Full Review: Usually about $450, and only available through exclusive merchants, such as Nordstrom. The NUNA Rava is truly excellent, and one of the best we have ever tested. And we've been doing this for over a decade, so that's saying a lot! But it's also just so darn expensive, that we can't justify putting it higher up on our list. Moms rave about the Rava, and for some great reasons. Rear-facing, this seat can support from 5 (with the included infant body/head inserts) all the way up to 50 pounds, and front-facing up to 65 pounds. That is the highest rear-facing weight limit on this list, tied with the Extend2Fit Graco car seat. That means you can use this in rear-facing position not just as an infant seat, but also as a toddler seat. The NUNA Rava achieves this high rear-facing limit by extending the seat about 2" longer than most other seats, giving your child a bit more leg room as they grow. This is the same approach as with the Extend2Fit, but the Rava does it for about $200 more and without the actual extension panel. So the Extend2Fit and Rava are the best options if you're interested in keeping your toddler rear-facing for as long as possible, but they are going to appeal to slightly different budgets.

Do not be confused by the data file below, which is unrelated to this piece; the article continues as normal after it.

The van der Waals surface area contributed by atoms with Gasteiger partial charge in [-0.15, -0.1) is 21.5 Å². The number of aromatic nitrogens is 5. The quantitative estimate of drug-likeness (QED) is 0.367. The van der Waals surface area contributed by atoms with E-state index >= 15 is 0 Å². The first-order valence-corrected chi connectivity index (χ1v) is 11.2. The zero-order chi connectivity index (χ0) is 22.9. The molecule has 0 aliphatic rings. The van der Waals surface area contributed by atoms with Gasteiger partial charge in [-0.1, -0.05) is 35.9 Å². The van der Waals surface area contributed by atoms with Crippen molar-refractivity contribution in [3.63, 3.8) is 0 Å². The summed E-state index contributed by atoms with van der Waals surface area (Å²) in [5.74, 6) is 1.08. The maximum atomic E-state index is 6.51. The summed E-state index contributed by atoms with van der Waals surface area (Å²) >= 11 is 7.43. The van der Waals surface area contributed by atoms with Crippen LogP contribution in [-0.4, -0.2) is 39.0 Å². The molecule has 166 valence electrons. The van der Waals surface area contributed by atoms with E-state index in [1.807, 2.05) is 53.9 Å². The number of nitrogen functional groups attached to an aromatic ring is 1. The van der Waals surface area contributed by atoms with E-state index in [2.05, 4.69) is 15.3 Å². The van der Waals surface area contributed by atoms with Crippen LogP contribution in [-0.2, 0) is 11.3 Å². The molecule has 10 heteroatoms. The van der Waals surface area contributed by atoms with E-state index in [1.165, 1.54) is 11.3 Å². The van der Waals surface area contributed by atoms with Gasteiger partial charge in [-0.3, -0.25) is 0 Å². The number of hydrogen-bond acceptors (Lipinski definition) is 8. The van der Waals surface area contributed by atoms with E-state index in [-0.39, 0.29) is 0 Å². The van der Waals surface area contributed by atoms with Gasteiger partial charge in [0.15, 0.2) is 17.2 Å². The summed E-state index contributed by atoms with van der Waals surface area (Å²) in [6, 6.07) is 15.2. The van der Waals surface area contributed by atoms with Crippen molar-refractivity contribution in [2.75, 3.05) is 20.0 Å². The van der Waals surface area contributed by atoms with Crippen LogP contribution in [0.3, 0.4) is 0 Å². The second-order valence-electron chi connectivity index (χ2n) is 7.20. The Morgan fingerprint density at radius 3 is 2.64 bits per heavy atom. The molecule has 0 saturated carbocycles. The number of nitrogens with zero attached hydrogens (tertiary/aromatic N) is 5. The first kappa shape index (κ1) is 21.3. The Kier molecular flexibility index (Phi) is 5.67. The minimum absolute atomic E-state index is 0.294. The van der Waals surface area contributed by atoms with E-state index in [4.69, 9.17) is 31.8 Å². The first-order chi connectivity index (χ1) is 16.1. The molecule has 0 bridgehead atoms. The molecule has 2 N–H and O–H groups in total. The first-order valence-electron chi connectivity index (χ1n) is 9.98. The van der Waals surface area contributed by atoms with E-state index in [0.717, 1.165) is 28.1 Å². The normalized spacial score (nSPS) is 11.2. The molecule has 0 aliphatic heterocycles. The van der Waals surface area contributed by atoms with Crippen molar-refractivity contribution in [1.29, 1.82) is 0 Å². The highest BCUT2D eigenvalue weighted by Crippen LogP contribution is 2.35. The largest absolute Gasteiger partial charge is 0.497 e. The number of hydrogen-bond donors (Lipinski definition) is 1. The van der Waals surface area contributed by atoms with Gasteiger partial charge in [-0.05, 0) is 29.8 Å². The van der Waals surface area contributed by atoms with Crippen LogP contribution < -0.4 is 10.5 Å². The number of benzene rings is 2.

The Rava is a truly premium, luxury car seat. The fabrics are top-notch and the softest and plushest on this list, and your baby will be thanking you for the level of superior comfort that NUNA has achieved. And everything works perfectly. The harness is easy to adjust for tightness and the harness and headrest are easy to adjust for height (no rethreading, and adjusts across 10 height levels!). There are 10 recline positions so this seat is excellent for fitting rear seats with awkward pitch angles. Even the crotch buckle is adjustable between two positions, without rethreading. The cover is machine washable. When we put this in the car, we loved the Simply Secure Installation and True Tension Door: this seat really does an excellent job with belt-based installations, with a built in tensioning system to make sure you're getting the perfect fit when rear-facing or front-facing. It does come with the premium quality (push-button) LATCH lower anchor connectors, but NUNA is very adament (with tons of bright stickers to tell you so) that they want to you use the vehicle's lap and shoulder belt for installation. Why? Well, with all the confusion about when to switch from lower anchors to the vehicle's seat belt, NUNA wanted to simplify and keep their customers confident and safe. We thought the Simply Secure installation system was easy to use, and is clearly the best long-term installation option.